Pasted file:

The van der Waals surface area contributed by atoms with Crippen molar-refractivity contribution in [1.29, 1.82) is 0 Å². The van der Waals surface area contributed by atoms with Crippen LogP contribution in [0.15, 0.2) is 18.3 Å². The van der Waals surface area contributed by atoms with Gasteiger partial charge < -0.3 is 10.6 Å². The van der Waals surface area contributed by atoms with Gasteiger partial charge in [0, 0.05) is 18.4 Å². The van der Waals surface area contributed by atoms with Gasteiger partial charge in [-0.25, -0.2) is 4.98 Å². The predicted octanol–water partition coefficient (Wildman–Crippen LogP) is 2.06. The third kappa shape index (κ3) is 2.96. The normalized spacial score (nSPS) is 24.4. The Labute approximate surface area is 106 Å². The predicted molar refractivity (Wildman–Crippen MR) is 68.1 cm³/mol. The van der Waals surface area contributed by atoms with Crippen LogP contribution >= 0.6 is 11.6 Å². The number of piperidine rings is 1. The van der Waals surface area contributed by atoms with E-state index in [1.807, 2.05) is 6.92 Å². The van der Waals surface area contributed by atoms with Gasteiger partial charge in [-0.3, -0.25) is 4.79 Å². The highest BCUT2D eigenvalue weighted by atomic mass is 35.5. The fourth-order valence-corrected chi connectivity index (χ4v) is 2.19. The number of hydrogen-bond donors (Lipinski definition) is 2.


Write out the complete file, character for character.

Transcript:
The van der Waals surface area contributed by atoms with Crippen molar-refractivity contribution in [1.29, 1.82) is 0 Å². The van der Waals surface area contributed by atoms with Crippen LogP contribution in [0.15, 0.2) is 18.3 Å². The van der Waals surface area contributed by atoms with Gasteiger partial charge < -0.3 is 10.6 Å². The van der Waals surface area contributed by atoms with Gasteiger partial charge in [0, 0.05) is 18.4 Å². The van der Waals surface area contributed by atoms with Gasteiger partial charge in [-0.25, -0.2) is 4.98 Å². The predicted octanol–water partition coefficient (Wildman–Crippen LogP) is 2.06. The third kappa shape index (κ3) is 2.96. The normalized spacial score (nSPS) is 24.4. The Labute approximate surface area is 106 Å². The predicted molar refractivity (Wildman–Crippen MR) is 68.1 cm³/mol. The van der Waals surface area contributed by atoms with Crippen LogP contribution >= 0.6 is 11.6 Å². The number of piperidine rings is 1. The van der Waals surface area contributed by atoms with E-state index in [1.807, 2.05) is 6.92 Å². The van der Waals surface area contributed by atoms with Gasteiger partial charge in [-0.3, -0.25) is 4.79 Å². The highest BCUT2D eigenvalue weighted by atomic mass is 35.5. The fourth-order valence-corrected chi connectivity index (χ4v) is 2.19. The number of hydrogen-bond donors (Lipinski definition) is 2.